Sunday, October 2, 2022
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Meghalaya – The abode of the clouds

Meghalaya is one of the Seven Sisters States situated in the North Eastern part of our country. Previously a part of Assam, this state was formed in 1972 by bifurcating two districts of Assam, largely constituting of the areas of Khasi and Garo Hills. 

This is part of Meghalaya Subtropical Forest Range. Most parts of the state are considered among the wettest places in the world. Some places like Cherrapunjee or Sohra and Mawsynram have been receiving about 500 inches of rain every year on an average.  The forests here are part of the larger Indo- Burma Biological Hotspot endowed with dense rain forestation. Meghalaya has a rich biodiversity in the thick forests full of popular national parks, game and wildlife sanctuaries. These forests are the richest botanical habitats in Asia and famous for the reserves of natural Flora Fauna and the main refuge for many endangered animals and birds. 

 

The Eco region covers almost 42000 square kilometres and is home to roughly 700 bird species and over a hundred mammal species. The Great Indian Hornbill is the largest bird seen here. 

 

The ‘Khasi Hills’ is a low mountain formation with a picturesque landscape of hills and far flung snow covered Himalayas in the background of lush green low lying plains and beautiful sunsets seen from almost everywhere in the state. It also has many rivers mostly fed by seasonal rain and countless bountiful waterfalls.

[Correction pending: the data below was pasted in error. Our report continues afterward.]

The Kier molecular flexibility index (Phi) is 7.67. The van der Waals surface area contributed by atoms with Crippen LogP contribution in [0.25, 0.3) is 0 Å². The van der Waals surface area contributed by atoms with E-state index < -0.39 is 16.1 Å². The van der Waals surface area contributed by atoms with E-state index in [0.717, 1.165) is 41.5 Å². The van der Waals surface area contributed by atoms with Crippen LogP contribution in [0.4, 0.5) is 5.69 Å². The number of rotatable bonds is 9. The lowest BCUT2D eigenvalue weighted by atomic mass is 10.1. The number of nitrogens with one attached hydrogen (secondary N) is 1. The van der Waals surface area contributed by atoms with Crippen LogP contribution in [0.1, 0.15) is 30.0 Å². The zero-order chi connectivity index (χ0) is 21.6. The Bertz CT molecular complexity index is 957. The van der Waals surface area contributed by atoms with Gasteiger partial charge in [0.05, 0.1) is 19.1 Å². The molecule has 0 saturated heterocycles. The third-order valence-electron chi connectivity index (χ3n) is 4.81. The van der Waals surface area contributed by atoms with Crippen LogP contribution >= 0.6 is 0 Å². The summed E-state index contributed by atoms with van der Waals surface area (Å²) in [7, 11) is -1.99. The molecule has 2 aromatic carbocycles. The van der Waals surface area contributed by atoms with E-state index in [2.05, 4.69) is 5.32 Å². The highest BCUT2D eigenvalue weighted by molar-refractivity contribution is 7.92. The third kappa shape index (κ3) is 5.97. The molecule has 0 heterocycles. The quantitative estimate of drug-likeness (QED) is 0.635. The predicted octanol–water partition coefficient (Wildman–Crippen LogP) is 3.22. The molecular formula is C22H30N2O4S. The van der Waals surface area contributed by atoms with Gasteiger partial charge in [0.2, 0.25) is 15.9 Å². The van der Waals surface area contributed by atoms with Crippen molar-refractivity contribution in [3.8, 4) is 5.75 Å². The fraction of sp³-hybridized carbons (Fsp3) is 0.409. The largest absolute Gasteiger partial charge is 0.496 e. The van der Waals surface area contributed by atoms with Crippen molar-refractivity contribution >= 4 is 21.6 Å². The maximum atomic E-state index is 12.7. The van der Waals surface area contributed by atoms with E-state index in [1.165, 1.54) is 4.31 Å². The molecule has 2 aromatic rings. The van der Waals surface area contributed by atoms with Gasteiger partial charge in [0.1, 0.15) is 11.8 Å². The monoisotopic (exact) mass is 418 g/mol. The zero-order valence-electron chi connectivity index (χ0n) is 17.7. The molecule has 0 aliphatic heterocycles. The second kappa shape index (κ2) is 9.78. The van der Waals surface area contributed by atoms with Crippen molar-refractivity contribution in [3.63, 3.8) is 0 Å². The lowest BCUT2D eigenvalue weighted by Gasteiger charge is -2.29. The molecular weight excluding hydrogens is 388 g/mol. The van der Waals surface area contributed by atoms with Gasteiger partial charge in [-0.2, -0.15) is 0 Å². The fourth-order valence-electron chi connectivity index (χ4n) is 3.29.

The population of Meghalaya mostly belong to the Garo and Khasi tribes and prefer to live in far flung remote areas and engage in farming; hence most parts of the state are sparsely populated. With tourism and related activities picking up tremendously in the last couple of years Shillong and Tura have become the bigger towns and are now quite congested.  Majority of people are Christians (earlier they were nature worshippers) and speak various languages, however English is the official language. Interestingly people of Meghalaya follow a matrilineal system where the lineage and inheritance are traced through women. The youngest daughter of the family inherits all the wealth and has to take care of the parents. 

 

A trip to the North East Indian states can be on the bucket list for many of us and the best thing is that these days there are many organised trips especially for senior citizens. 

 

Meghalaya is doable for most people as its altitude is not very high and can be visited most parts of the year except in the rainy season. Winters are not too harsh either. In the hottest season, temperatures remain between 20 and 30 degrees and in the winters the lowest hovers around 10 degrees in the upper regions but the state remains lush green and beautiful at most times. 

 

Air connectivity from most parts of the country can take one up to Guwahati in Assam and the rest is done by road. (The more adventurous types fly up to Baghdogra and then drive on.) The road rides are also a great experience as the roads are good and flanked by robust trees and hills on both sides.